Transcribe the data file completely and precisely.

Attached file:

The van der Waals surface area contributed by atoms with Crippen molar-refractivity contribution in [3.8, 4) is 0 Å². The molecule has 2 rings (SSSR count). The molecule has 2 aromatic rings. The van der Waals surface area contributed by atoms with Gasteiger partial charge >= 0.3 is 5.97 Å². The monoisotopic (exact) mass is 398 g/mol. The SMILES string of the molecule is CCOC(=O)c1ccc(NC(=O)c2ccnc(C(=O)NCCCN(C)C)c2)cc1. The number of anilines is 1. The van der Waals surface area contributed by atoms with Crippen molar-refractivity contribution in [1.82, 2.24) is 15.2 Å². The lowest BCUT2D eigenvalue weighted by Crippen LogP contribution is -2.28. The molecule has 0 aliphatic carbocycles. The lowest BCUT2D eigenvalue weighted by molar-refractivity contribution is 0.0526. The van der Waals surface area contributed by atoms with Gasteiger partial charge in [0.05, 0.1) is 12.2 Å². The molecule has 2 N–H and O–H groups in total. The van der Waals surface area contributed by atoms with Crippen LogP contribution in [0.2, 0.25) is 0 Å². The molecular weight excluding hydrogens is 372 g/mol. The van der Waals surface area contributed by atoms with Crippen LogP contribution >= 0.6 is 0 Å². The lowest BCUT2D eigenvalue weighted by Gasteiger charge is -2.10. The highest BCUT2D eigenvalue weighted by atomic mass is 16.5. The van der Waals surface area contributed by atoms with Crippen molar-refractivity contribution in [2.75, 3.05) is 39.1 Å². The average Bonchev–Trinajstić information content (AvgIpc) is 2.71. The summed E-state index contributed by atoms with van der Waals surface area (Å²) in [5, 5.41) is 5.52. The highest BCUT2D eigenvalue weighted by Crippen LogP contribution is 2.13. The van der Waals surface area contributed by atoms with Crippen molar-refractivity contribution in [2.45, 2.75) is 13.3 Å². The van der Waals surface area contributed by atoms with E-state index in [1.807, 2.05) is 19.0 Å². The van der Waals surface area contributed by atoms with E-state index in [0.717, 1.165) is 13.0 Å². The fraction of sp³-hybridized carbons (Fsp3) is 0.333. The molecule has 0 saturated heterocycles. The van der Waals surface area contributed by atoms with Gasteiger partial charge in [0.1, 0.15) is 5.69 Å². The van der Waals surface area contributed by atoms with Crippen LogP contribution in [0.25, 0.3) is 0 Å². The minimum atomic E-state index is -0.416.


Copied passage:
The van der Waals surface area contributed by atoms with Crippen molar-refractivity contribution in [3.8, 4) is 0 Å². The molecule has 2 rings (SSSR count). The molecule has 2 aromatic rings. The van der Waals surface area contributed by atoms with Gasteiger partial charge >= 0.3 is 5.97 Å². The monoisotopic (exact) mass is 398 g/mol. The SMILES string of the molecule is CCOC(=O)c1ccc(NC(=O)c2ccnc(C(=O)NCCCN(C)C)c2)cc1. The number of anilines is 1. The van der Waals surface area contributed by atoms with Crippen molar-refractivity contribution in [1.82, 2.24) is 15.2 Å². The lowest BCUT2D eigenvalue weighted by Crippen LogP contribution is -2.28. The molecule has 0 aliphatic carbocycles. The lowest BCUT2D eigenvalue weighted by molar-refractivity contribution is 0.0526. The van der Waals surface area contributed by atoms with Gasteiger partial charge in [0.05, 0.1) is 12.2 Å². The molecule has 2 N–H and O–H groups in total. The van der Waals surface area contributed by atoms with Crippen LogP contribution in [0.2, 0.25) is 0 Å². The molecular weight excluding hydrogens is 372 g/mol. The van der Waals surface area contributed by atoms with Crippen LogP contribution >= 0.6 is 0 Å². The lowest BCUT2D eigenvalue weighted by Gasteiger charge is -2.10. The highest BCUT2D eigenvalue weighted by atomic mass is 16.5. The van der Waals surface area contributed by atoms with Crippen molar-refractivity contribution in [2.75, 3.05) is 39.1 Å². The average Bonchev–Trinajstić information content (AvgIpc) is 2.71. The summed E-state index contributed by atoms with van der Waals surface area (Å²) in [5, 5.41) is 5.52. The highest BCUT2D eigenvalue weighted by Crippen LogP contribution is 2.13. The van der Waals surface area contributed by atoms with Crippen molar-refractivity contribution in [2.45, 2.75) is 13.3 Å². The van der Waals surface area contributed by atoms with E-state index in [1.807, 2.05) is 19.0 Å². The van der Waals surface area contributed by atoms with E-state index in [0.717, 1.165) is 13.0 Å². The fraction of sp³-hybridized carbons (Fsp3) is 0.333. The molecule has 0 saturated heterocycles. The van der Waals surface area contributed by atoms with Gasteiger partial charge in [0.1, 0.15) is 5.69 Å². The van der Waals surface area contributed by atoms with Crippen LogP contribution in [0.25, 0.3) is 0 Å². The minimum atomic E-state index is -0.416.